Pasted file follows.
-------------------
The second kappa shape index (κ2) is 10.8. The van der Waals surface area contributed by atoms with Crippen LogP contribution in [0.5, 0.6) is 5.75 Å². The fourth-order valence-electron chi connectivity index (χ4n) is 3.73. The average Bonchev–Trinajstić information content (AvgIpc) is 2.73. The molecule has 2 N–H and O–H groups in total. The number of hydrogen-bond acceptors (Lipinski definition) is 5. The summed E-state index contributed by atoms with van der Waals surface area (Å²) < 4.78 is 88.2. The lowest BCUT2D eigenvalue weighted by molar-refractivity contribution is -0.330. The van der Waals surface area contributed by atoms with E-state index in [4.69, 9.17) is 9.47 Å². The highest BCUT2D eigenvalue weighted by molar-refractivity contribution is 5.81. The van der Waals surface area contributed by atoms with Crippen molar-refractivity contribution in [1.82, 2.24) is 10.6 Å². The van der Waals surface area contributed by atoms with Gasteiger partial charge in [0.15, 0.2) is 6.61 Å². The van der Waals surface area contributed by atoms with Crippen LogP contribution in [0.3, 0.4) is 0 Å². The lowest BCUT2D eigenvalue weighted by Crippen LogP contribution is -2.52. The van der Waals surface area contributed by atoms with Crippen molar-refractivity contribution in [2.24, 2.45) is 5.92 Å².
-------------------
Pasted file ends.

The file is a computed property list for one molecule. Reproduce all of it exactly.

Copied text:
The second kappa shape index (κ2) is 10.8. The van der Waals surface area contributed by atoms with Crippen LogP contribution in [0.5, 0.6) is 5.75 Å². The fourth-order valence-electron chi connectivity index (χ4n) is 3.73. The average Bonchev–Trinajstić information content (AvgIpc) is 2.73. The molecule has 2 N–H and O–H groups in total. The number of hydrogen-bond acceptors (Lipinski definition) is 5. The summed E-state index contributed by atoms with van der Waals surface area (Å²) < 4.78 is 88.2. The lowest BCUT2D eigenvalue weighted by molar-refractivity contribution is -0.330. The van der Waals surface area contributed by atoms with E-state index in [4.69, 9.17) is 9.47 Å². The highest BCUT2D eigenvalue weighted by molar-refractivity contribution is 5.81. The van der Waals surface area contributed by atoms with Crippen molar-refractivity contribution in [1.82, 2.24) is 10.6 Å². The van der Waals surface area contributed by atoms with Gasteiger partial charge in [0.15, 0.2) is 6.61 Å². The van der Waals surface area contributed by atoms with Crippen LogP contribution in [0.3, 0.4) is 0 Å². The lowest BCUT2D eigenvalue weighted by Crippen LogP contribution is -2.52. The van der Waals surface area contributed by atoms with Crippen molar-refractivity contribution in [2.24, 2.45) is 5.92 Å².